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Old 06-28-2016, 12:31 AM   #1
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Restaurant vs. Home cooking

Hey friends,

So the point of this post is that cooking at home is very different than in a restaurant. A home cook has some advantages, a chef in a restaurant has others, but they are very different.

So I'm a writer, and a teacher. I have a BA in Lit, and two MA degrees, MA in lit, and MFA in Creative Writing. If you know anyone that doesn't come from old wealth with multiple lib art degrees, you must know, I have spent more time than I would like in the restaurant biz. It is that combination of allowing a decent income, flexible hours (work lots of hours, but you can sort of choose them within reason), and mobility that artists, writers and students take advantage of. I've worked back and front of house, and in situations ranging from fine dining to diner.

The other day we had a couple over for dinner who are academics, and also are a little more old money, they didn't work their way through school, but have expensive tastes. One of the things that they said upon being fed, and were serious and it was a compliment, was 'This is awesome, you should open up a small restaurant."

I appreciate this as the compliment it was, they were basically saying, 'heck this food is good enough I'd pay money for it', but it also represents a fundamental misunderstanding of the difference between home and commercial cooking.

The line chef is constrained by the fact that she has to produce, not four portions of a dish, but forty over the course of a night, at the same quality. Usual in a restaurant setting, the protein and sauce are prepared separate and combined at plating. Makes sense, right, you can have one guy making up the chicken, another tending the sauces. In the brigade generally you have one person working on one part, and then they are all put together and served.

The dish they liked was a beef tenderloin with an acid chilli sauce. And that, well, the sauce was prepared with the beef, and it was slow cooked together for several hours. Now at home I could do that, I was working on a project, just had to set a timer to poke it every half hour or so, and adjust the spices or temp, and I knew just about when I'd serve it. That would never happen in the restaurant.

So this is the advantage of the home cook, you have time to develop a dish. I can (and have) spend a day reducing and messing with a sauce, or slow cooking something, wrapping it with bacon, and cooking it a bit more.

The ideal for a main dish in a restaurant though is something that can be prepared in 15-20 minutes. You cheat a bit by making sauces ahead, pre-prep, etc... but you don't have time to give an hour or so to a dish.

Now the chef has some advantages too to a home cook, well hopefully one on training. and that is huge. I often have industry people over for dinner and involve them in the food prep (we have an open plan kitchen), and heck sometimes someone says, no, you need this sauce, and just makes it.. wow. Respect there. I then will improvise a sonnet just so I don't feel inadequate being a lit type... I am not yet good enough that I know all the mother sauces, to begin to make variations. A good chef is playing an instrument much more complicated than my idea of, ..butter is good, heh.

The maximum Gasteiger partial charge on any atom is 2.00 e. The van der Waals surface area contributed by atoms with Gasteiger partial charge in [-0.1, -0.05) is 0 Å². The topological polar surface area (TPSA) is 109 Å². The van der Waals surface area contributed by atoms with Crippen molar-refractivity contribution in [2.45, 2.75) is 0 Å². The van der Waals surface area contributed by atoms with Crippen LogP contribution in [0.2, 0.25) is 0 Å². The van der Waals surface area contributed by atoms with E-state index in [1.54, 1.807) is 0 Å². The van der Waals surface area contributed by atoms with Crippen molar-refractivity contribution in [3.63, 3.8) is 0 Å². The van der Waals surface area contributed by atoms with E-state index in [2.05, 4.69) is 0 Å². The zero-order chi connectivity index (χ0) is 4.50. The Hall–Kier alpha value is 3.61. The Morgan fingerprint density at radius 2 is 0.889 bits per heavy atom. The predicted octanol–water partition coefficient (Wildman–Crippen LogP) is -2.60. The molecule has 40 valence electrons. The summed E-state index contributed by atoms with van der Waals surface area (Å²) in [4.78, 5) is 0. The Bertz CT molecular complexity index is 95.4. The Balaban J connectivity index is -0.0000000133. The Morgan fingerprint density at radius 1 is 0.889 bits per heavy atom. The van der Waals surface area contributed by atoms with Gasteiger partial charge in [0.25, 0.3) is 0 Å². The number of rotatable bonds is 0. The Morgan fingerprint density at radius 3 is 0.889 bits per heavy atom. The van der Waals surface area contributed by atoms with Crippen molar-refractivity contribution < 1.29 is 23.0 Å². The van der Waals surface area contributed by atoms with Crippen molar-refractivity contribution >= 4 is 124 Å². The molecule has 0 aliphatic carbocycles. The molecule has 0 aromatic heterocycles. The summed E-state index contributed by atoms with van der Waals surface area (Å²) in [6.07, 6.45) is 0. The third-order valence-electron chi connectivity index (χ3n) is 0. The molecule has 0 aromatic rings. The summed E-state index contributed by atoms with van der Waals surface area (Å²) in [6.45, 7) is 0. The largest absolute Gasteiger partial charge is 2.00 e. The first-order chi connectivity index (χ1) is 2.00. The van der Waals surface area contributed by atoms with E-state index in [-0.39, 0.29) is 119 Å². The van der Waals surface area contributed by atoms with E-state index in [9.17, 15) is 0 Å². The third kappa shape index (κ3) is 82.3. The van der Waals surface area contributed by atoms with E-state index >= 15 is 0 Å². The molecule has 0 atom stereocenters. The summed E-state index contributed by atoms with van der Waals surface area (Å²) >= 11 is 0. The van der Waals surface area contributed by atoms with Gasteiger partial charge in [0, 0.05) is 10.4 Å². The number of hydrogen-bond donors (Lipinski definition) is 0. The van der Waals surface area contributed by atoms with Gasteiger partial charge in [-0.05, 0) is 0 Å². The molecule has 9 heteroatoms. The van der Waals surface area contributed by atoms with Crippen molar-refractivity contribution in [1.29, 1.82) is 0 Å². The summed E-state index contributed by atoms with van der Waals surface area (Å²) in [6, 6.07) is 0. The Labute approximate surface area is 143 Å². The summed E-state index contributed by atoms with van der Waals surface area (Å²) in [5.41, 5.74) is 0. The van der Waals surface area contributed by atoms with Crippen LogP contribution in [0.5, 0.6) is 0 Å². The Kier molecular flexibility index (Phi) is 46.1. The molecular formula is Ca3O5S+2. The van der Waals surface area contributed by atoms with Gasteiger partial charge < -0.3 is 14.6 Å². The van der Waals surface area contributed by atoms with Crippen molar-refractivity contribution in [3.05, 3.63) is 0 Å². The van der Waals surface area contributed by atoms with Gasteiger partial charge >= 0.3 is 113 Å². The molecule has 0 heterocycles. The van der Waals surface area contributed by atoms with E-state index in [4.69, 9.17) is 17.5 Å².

The other is more ingredients and more hands. If a recipe for the restaurant calls for Himalayan lama poo, and a chef can find it, and get it prepped, well, it is then there. How many times as a home chef am I stymied by the fact that I am indeed out of cloves (again?) And I don't have prep cooks to peel and deseed the poo.

Which leads into the last advantage of the pro, planning. A main menu recipe gets worked over many times. All the ingredients are there, all the tools are there, otherwise it wouldn't be on the menu. That is what gets the magic of delivering 100 of them in four to five hours, easy peasy like.

Home cooking is much more messy, and imperfect. Yeah sometimes you don't have a lemon zester, and you get the zest off with a kind of rusty cheese grater that was in that drawer with the batteries and extra screws, and maybe leave a little blood in the recipe ('cause that rusty thing is sharper than it looks) and should think of a tetanus booster (not that I have ever bled in cake mix, it all sterilizes at 140 degrees though, right?).

I hear good pro chefs, who I respect highly, often talk about the compromises necessary from going from what they cook to what ends up on the menu, and it is because you have to make a lot of them, pretty quick.

So home cooks like me? Enjoy the time you have. Work the long bets. Don't try to get complicated with sauce unless that is your thing. Try not to cut your finger off with the cheese grater, and happy cooking.

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Old 06-28-2016, 12:58 AM   #2
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Nicely written. Having worked in both worlds, I find being a home cook has one major advantage, I can cook what I want, how I want, and if I want to change a recipe, that's ok too.

As a line cook, as you stated, you have to make the exact same recipe over and over while maintaining quality and portion control. Unless you are the owner or the head of the kitchen, you also cook what you are told too.